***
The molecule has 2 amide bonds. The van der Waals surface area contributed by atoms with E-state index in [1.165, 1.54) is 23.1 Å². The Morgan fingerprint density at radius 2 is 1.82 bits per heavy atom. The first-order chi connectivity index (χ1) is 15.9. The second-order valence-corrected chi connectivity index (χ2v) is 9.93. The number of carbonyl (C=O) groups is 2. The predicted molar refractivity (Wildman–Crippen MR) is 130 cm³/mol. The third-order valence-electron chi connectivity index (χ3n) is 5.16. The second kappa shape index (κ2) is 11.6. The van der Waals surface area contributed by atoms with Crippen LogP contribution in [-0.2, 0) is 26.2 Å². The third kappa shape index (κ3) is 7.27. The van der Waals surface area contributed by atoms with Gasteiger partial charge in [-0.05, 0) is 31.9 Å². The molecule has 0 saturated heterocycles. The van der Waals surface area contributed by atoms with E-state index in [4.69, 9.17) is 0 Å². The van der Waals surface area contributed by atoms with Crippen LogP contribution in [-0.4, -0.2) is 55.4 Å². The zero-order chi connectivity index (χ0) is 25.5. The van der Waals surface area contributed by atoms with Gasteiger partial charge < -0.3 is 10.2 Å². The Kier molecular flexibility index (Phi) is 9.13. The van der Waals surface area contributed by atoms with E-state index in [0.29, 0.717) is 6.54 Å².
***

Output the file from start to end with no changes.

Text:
The molecule has 2 amide bonds. The van der Waals surface area contributed by atoms with E-state index in [1.165, 1.54) is 23.1 Å². The Morgan fingerprint density at radius 2 is 1.82 bits per heavy atom. The first-order chi connectivity index (χ1) is 15.9. The second-order valence-corrected chi connectivity index (χ2v) is 9.93. The number of carbonyl (C=O) groups is 2. The predicted molar refractivity (Wildman–Crippen MR) is 130 cm³/mol. The third-order valence-electron chi connectivity index (χ3n) is 5.16. The second kappa shape index (κ2) is 11.6. The van der Waals surface area contributed by atoms with Crippen LogP contribution in [-0.2, 0) is 26.2 Å². The third kappa shape index (κ3) is 7.27. The van der Waals surface area contributed by atoms with Gasteiger partial charge in [-0.05, 0) is 31.9 Å². The molecule has 0 saturated heterocycles. The van der Waals surface area contributed by atoms with E-state index in [4.69, 9.17) is 0 Å². The van der Waals surface area contributed by atoms with Crippen LogP contribution in [-0.4, -0.2) is 55.4 Å². The zero-order chi connectivity index (χ0) is 25.5. The van der Waals surface area contributed by atoms with Gasteiger partial charge < -0.3 is 10.2 Å². The Kier molecular flexibility index (Phi) is 9.13. The van der Waals surface area contributed by atoms with E-state index in [0.29, 0.717) is 6.54 Å².